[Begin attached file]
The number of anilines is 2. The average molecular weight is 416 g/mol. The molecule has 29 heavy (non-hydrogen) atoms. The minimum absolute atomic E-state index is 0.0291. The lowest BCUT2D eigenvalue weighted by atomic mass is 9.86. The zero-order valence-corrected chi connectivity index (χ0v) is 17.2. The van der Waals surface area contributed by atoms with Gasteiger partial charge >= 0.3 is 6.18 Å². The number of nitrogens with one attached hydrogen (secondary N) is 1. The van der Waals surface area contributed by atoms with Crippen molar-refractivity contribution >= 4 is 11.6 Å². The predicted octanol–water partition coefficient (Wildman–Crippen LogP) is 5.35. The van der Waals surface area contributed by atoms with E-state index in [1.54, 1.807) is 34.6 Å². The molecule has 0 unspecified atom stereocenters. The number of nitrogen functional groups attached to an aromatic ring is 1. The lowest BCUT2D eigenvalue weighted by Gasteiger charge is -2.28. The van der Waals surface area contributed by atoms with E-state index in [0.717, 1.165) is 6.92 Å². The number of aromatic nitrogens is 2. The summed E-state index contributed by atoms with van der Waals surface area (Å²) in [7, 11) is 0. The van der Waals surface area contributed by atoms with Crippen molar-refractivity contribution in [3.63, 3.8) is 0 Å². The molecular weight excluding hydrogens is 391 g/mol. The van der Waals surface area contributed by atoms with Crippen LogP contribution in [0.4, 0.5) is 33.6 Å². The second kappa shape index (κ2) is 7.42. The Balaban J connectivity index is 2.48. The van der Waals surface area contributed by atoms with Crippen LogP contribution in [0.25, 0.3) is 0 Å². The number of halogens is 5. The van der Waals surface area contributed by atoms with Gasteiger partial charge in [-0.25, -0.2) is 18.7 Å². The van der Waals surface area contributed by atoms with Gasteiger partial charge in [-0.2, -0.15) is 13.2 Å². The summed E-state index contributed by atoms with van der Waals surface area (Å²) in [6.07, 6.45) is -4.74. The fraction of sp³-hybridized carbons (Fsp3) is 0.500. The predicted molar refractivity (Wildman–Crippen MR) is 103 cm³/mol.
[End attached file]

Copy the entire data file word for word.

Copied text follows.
The number of anilines is 2. The average molecular weight is 416 g/mol. The molecule has 29 heavy (non-hydrogen) atoms. The minimum absolute atomic E-state index is 0.0291. The lowest BCUT2D eigenvalue weighted by atomic mass is 9.86. The zero-order valence-corrected chi connectivity index (χ0v) is 17.2. The van der Waals surface area contributed by atoms with Gasteiger partial charge >= 0.3 is 6.18 Å². The number of nitrogens with one attached hydrogen (secondary N) is 1. The van der Waals surface area contributed by atoms with Crippen molar-refractivity contribution >= 4 is 11.6 Å². The predicted octanol–water partition coefficient (Wildman–Crippen LogP) is 5.35. The van der Waals surface area contributed by atoms with E-state index in [1.54, 1.807) is 34.6 Å². The molecule has 0 unspecified atom stereocenters. The number of nitrogen functional groups attached to an aromatic ring is 1. The lowest BCUT2D eigenvalue weighted by Gasteiger charge is -2.28. The van der Waals surface area contributed by atoms with E-state index in [0.717, 1.165) is 6.92 Å². The number of aromatic nitrogens is 2. The summed E-state index contributed by atoms with van der Waals surface area (Å²) in [7, 11) is 0. The van der Waals surface area contributed by atoms with Crippen molar-refractivity contribution in [3.63, 3.8) is 0 Å². The molecular weight excluding hydrogens is 391 g/mol. The van der Waals surface area contributed by atoms with Crippen LogP contribution in [0.4, 0.5) is 33.6 Å². The second kappa shape index (κ2) is 7.42. The Balaban J connectivity index is 2.48. The van der Waals surface area contributed by atoms with Crippen LogP contribution in [0.25, 0.3) is 0 Å². The number of halogens is 5. The van der Waals surface area contributed by atoms with Gasteiger partial charge in [-0.25, -0.2) is 18.7 Å². The van der Waals surface area contributed by atoms with Gasteiger partial charge in [-0.2, -0.15) is 13.2 Å². The summed E-state index contributed by atoms with van der Waals surface area (Å²) in [6.07, 6.45) is -4.74. The fraction of sp³-hybridized carbons (Fsp3) is 0.500. The predicted molar refractivity (Wildman–Crippen MR) is 103 cm³/mol.